Matta-Clark seems, by all accounts, to have been a vital presence in the SoHo art scene; the restaurant—named ‘Food’—he and his then-partner set up in 1971 was not only a rare venue for dining out in a decaying, light-manufacturing area; it was also the venue for countless discussions and performances, including ‘meals’ prepared by guest chefs such as Rauschenberg and Donald Judd. During this period Matta-Clark converted a number of ex-industrial lofts into studios for himself and his colleagues, which provided both income and inspiration for the building cuts that were to make his name. He began to treat architectural space as a malleable object in its own right, a process many saw as a logical extension of the ‘expanded field’ of sculpture announced by Land Art. In 1974 he made Splitting, which involved vertically slicing in two a suburban house in Englewood, nj. He bevelled down the top coursing of the brick foundations on one side, and then lowered that section of the house back onto its now slanted base. The result was an aperture that widened from the bottom up, letting a lance of light in to illuminate the abandoned rooms. Serra, who was among the busload of Manhattanites who came to view the piece, saw it as minimalism writ large, a work whose rigour was spoiled when Matta-Clark continued and sliced away the top four corners of the building. John Baldessari, meanwhile, saw it as ‘messy minimalism’ with a surreal element: the dreamlike yielding of solid material to the individual will.
But Matta-Clark’s interest in the social dynamics of his site—the structures he chose as emblematic of particular material circumstances and relations—complicates the picture. His political instincts were already manifest in 1971, when he organized a boycott of the São Paulo Biennale in protest at the military dictatorship, trying (unsuccessfully) to set up an alternative event in Allende’s Chile. While in Santiago that year, he did a piece in the National Museum of Fine Art—due for structural renovation—that brought daylight to the basement of the building via a series of mirrors and cuts in the walls; Crow aptly describes this as an ‘allegory of political redemption’. Back in New York, Matta-Clark’s attention had turned to the outlying boroughs that had now been forsaken by the city’s authorities. In 1972 he roamed the abandoned housing blocks of the Bronx, cutting sections from the floors and exhibiting the excised material, along with photographs of the space vacated, in downtown galleries. The following year—long before it became a fashionable technique of painting, as in Basquiat or Haring—he exhibited photographs of graffiti on subway trains, along with sections of his car, which he had encouraged inhabitants of the Bronx to decorate with spraypaint. By bringing the traces of his interventions in marginalized areas back to Manhattan, Matta-Clark was signalling the widening gap between the two.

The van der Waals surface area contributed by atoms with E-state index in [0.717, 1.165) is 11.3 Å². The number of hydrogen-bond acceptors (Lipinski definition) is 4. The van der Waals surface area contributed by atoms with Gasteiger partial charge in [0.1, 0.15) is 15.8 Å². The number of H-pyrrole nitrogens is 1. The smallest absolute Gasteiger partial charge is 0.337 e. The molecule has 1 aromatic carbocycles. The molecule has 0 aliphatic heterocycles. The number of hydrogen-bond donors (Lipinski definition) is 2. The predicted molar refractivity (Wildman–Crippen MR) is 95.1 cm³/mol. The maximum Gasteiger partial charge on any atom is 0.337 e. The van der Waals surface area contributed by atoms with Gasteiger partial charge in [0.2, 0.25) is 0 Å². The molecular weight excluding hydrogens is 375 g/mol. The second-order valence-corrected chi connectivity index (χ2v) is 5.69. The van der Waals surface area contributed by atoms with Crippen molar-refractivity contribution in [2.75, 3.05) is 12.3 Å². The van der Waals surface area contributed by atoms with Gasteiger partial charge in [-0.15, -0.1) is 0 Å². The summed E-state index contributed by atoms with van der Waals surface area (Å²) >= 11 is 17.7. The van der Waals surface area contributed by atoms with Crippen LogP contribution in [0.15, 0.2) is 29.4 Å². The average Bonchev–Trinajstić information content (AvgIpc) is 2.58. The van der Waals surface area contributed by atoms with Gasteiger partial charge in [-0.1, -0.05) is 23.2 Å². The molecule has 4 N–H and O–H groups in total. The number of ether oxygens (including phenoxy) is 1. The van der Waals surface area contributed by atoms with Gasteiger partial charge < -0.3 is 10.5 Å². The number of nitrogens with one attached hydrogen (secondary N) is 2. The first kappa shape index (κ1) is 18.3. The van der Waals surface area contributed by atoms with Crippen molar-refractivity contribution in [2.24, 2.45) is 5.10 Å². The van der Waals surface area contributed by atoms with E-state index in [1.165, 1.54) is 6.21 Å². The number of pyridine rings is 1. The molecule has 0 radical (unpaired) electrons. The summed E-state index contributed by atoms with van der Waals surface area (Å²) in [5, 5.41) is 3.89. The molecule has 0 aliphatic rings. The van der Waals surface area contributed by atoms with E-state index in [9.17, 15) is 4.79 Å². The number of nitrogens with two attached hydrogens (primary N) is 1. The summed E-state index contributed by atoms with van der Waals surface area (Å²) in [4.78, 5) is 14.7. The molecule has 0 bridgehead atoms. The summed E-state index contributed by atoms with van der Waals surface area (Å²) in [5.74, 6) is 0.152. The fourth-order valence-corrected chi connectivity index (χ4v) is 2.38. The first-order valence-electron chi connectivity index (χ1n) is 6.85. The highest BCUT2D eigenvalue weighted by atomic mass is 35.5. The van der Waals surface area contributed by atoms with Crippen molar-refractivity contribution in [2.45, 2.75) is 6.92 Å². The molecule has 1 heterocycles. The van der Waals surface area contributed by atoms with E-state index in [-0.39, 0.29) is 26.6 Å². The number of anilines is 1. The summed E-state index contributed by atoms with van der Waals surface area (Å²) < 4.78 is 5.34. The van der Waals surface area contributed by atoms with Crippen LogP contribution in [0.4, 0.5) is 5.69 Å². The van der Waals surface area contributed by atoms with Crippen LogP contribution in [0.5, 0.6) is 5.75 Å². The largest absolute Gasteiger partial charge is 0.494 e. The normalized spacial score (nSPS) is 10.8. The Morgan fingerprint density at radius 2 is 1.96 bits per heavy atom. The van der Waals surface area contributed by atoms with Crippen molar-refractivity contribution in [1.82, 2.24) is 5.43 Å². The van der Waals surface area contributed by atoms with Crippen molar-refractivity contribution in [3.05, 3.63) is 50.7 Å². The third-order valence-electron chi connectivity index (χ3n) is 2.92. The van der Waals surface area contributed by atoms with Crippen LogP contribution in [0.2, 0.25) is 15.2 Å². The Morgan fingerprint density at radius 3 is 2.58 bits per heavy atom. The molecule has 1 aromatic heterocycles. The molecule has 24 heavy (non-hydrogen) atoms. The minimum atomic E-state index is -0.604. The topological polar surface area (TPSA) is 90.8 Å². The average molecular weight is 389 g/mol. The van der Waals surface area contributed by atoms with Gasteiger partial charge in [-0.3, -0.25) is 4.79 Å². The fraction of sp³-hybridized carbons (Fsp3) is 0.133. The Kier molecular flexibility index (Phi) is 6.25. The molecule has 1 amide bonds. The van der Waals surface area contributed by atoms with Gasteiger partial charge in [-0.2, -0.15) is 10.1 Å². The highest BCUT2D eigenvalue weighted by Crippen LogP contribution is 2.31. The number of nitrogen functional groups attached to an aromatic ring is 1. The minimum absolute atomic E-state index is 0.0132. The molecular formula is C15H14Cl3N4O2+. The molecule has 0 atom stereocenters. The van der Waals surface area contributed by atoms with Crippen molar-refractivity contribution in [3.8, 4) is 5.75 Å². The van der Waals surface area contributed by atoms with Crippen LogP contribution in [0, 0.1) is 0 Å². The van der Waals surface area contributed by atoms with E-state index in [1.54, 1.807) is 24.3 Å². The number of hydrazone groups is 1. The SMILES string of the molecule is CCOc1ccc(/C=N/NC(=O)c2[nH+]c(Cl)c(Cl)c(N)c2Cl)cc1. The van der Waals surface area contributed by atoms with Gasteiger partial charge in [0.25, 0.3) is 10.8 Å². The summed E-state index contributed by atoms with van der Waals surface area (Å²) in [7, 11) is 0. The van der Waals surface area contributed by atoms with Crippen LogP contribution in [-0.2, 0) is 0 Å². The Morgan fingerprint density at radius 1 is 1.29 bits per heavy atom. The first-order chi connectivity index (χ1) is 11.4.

The distance was graphically demonstrated in a 1976 exhibition at the Institute for Architecture and Urban Research. Having proposed a modest building cut, he turned up with photographs of shattered windows in Bronx housing estates, shot out all the venue’s windows with an air rifle, and placed the images in the casements. The Institute’s director, Peter Eisenman—a former teacher of Matta-Clark’s—was enraged, hysterically comparing the act to Kristallnacht. But as Crow points out, by immediately ordering the windows to be repaired, Eisenman in effect completed the piece: underscoring the difference between downtown, where broken glass was intolerable even for a few hours, and the Bronx, where such dilapidation was an ongoing, everyday condition.